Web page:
Judgement Demystified

By Warren Bennis  |  Posted 04-07-2007 Print Email
Judgement Demystified

Judgment is a vast subject. How do you and Noel Tichy demystify it?

The first thing we ask is: What are the domains where critical judgments are apt to be made? There are three: judgments about people, strategy judgments, and judgments made during crises. That doesn't include everything, but gets close to including the key factors. People choices are critical. For example, of the executive heirs to Jack Welch, Jim McNerney seems to be doing very well at Boeing and Jeff Immelt seems to be doing fairly well at GE. Then we have Bob Nardelli who came out of the same background, yet was ousted this year from Home Depot. Raymond Gilmartin was chosen to succeed Roy Vagelos at Merck, but as far as we could all tell, he was kicked out. And what about Carly Fiorina at Hewlett-Packard? How come those choices were made? The cost of these critical people mistakes in finding a CEO and replacing them is of a magnitude that I can't fully imagine.

Let's take strategy choices. When the Japanese were gaining ground in 1984, Andy Grove was No. 2 to Intel chairman Gordon Moore. Grove knocked on Moore's door and said, "If we got kicked out and the board brought in a new CEO, what do you think he would do?" And Moore responded, "He'd probably get us out of memories." Grove said, "Well, why shouldn't you and I walk out the door and come back and do it ourselves?" Now, imagine the strategic shift that took place at Intel.

And third, crisis judgments. We always think back to Jim Burke, when he was head of Johnson & Johnson and immediately removed Tylenol from the shelves [after the painkiller was laced with cyanide, resulting in seven deaths]. Compare that with the Exxon Valdez [oil spill] crisis where the captain and Exxon's executive team didn't react at all, or compare it to the Coca-Cola crisis in Belgium several years ago [in which the soft drink was blamed for the illness of more than 100 children], where the CEO and chairman acted pigheaded and tone-deaf, and delayed far too long.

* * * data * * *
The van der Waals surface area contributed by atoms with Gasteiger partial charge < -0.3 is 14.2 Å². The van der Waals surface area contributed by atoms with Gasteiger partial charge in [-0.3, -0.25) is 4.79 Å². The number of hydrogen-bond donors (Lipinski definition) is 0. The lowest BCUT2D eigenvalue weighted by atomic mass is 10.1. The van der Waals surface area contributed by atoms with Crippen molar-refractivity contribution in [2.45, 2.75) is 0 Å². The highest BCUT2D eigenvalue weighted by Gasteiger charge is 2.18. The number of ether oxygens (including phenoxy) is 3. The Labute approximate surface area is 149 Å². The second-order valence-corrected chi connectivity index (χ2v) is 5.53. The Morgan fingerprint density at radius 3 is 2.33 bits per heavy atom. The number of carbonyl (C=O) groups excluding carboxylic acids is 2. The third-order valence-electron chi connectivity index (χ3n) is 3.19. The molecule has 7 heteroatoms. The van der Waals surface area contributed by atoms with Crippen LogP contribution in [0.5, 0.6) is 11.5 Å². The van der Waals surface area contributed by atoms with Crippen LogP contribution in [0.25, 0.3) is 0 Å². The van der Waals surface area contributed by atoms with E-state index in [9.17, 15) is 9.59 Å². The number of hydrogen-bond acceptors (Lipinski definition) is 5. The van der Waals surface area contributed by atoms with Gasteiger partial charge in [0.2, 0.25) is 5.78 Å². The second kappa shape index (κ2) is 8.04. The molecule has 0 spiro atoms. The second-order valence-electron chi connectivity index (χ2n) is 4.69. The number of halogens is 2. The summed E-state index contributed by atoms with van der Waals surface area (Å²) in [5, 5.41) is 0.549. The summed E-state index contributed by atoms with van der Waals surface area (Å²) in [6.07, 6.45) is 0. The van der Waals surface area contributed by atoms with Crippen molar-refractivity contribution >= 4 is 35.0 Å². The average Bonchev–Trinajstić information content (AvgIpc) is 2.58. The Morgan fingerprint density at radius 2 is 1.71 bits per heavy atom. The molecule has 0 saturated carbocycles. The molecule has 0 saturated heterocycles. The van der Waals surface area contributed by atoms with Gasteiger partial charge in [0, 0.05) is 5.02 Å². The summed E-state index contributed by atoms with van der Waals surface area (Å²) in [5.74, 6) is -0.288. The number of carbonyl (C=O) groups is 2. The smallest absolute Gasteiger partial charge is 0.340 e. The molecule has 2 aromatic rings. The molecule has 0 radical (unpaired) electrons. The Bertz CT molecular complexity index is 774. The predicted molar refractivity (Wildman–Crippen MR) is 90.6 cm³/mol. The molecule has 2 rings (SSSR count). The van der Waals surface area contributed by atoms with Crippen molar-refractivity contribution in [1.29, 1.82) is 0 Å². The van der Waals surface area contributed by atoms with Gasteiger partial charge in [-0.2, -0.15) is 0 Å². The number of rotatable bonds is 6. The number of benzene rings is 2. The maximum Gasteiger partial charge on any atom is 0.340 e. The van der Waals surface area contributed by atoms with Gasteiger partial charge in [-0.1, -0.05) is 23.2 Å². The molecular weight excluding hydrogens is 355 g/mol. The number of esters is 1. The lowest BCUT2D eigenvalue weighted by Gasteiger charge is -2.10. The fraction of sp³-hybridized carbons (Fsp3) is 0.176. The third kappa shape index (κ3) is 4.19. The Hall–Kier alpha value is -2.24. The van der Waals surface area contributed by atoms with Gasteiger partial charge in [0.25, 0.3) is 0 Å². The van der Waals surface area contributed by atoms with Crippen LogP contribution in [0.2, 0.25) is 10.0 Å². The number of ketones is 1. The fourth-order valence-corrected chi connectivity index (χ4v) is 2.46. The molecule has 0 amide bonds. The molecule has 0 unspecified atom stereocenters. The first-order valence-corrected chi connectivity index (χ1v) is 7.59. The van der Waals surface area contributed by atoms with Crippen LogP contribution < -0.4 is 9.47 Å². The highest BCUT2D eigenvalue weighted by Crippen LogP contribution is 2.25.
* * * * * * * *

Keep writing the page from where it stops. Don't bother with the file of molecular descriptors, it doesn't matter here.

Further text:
But how do leaders with good judgment determine what to do when faced with choices or crises?

We've outlined a leadership judgment process. It goes from preparation to making the call--the execution phrase--and then learning from what you did.

The preparation phase includes a sensing and identifying of what has to be done. All those inflection points out there that Clay Christensen writes about, how do you know what the right ones are? How do you know what the significant ones are? Do we have a chief relevance officer? There's a marvelous German word, fingerspitzengefühl. Finger means finger; spitzen means touch; gefühl means feeling. Many good leaders have this sense of touch. I'm not talking about "blink," the blinding, epiphanic insight that Malcolm Gladwell writes about. No, most sensing and identifying comes from long experience in going through situations that resemble the one you're now going through. That's part one of the preparation phase.

The second part is framing and naming what it is you're actually going to do. And the third is making sure you align and mobilize the troops before issuing the order to advance. I'll give you an example from Hollywood. I was interviewing director Bob Zemeckis about why he loved making Forrest Gump, and why it was so successful critically as well at the box office. He looked at me rather blankly and replied, "We were all making the same movie." I asked him what he meant. He said, "Well, the actors, the cinematographers, assistant directors, the writers, the gaffers, the dolly grips, the best man--all of us were working together to make that movie."

So many decisions fail because people are not making the same movie. They're doing different things that are not coordinated or aligned. Dirk Jager did a very good job throughout his Procter & Gamble career until he became CEO and chairman. He served for only about a year and a half before being ousted. It was very clear that while his ideas were in many ways terrific, he never engaged the troops and got them aligned, whereas his successor, A. G. Lafley, seemed to have fingerspitzengefühl.



 

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